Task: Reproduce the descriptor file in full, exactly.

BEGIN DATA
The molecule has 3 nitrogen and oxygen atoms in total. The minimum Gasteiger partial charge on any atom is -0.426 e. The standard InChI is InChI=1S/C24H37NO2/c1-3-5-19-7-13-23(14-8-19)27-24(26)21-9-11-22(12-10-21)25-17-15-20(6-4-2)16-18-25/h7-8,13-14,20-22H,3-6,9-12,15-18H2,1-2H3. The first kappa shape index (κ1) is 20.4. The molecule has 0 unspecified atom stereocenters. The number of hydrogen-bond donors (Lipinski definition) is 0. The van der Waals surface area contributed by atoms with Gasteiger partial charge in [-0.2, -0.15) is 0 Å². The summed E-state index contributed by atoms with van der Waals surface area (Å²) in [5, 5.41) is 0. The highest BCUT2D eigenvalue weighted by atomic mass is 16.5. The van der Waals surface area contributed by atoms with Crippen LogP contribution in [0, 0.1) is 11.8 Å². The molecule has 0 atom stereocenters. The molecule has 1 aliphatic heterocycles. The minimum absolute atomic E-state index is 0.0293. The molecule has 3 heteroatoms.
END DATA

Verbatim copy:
The molecule has 3 nitrogen and oxygen atoms in total. The minimum Gasteiger partial charge on any atom is -0.426 e. The standard InChI is InChI=1S/C24H37NO2/c1-3-5-19-7-13-23(14-8-19)27-24(26)21-9-11-22(12-10-21)25-17-15-20(6-4-2)16-18-25/h7-8,13-14,20-22H,3-6,9-12,15-18H2,1-2H3. The first kappa shape index (κ1) is 20.4. The molecule has 0 unspecified atom stereocenters. The number of hydrogen-bond donors (Lipinski definition) is 0. The van der Waals surface area contributed by atoms with Gasteiger partial charge in [-0.2, -0.15) is 0 Å². The summed E-state index contributed by atoms with van der Waals surface area (Å²) in [5, 5.41) is 0. The highest BCUT2D eigenvalue weighted by atomic mass is 16.5. The van der Waals surface area contributed by atoms with Crippen LogP contribution in [0, 0.1) is 11.8 Å². The molecule has 0 atom stereocenters. The molecule has 1 aliphatic heterocycles. The minimum absolute atomic E-state index is 0.0293. The molecule has 3 heteroatoms.